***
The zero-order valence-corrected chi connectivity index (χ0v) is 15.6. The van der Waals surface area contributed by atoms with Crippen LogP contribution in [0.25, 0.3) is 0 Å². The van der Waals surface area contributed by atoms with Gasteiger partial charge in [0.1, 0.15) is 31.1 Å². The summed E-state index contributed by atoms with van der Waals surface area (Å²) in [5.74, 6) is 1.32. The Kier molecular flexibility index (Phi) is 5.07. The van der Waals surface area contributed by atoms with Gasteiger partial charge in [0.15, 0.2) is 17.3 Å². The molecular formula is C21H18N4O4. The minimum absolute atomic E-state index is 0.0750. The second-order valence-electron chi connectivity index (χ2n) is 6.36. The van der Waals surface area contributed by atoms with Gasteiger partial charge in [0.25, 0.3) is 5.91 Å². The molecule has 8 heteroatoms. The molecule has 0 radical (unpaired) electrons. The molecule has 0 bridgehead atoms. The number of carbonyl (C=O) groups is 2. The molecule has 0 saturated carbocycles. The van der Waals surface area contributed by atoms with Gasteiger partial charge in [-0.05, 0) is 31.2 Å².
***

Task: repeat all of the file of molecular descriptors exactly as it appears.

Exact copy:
The zero-order valence-corrected chi connectivity index (χ0v) is 15.6. The van der Waals surface area contributed by atoms with Crippen LogP contribution in [0.25, 0.3) is 0 Å². The van der Waals surface area contributed by atoms with Gasteiger partial charge in [0.1, 0.15) is 31.1 Å². The summed E-state index contributed by atoms with van der Waals surface area (Å²) in [5.74, 6) is 1.32. The Kier molecular flexibility index (Phi) is 5.07. The van der Waals surface area contributed by atoms with Gasteiger partial charge in [0.15, 0.2) is 17.3 Å². The molecular formula is C21H18N4O4. The minimum absolute atomic E-state index is 0.0750. The second-order valence-electron chi connectivity index (χ2n) is 6.36. The van der Waals surface area contributed by atoms with Gasteiger partial charge in [0.25, 0.3) is 5.91 Å². The molecule has 8 heteroatoms. The molecule has 0 radical (unpaired) electrons. The molecule has 0 bridgehead atoms. The number of carbonyl (C=O) groups is 2. The molecule has 0 saturated carbocycles. The van der Waals surface area contributed by atoms with Gasteiger partial charge in [-0.05, 0) is 31.2 Å².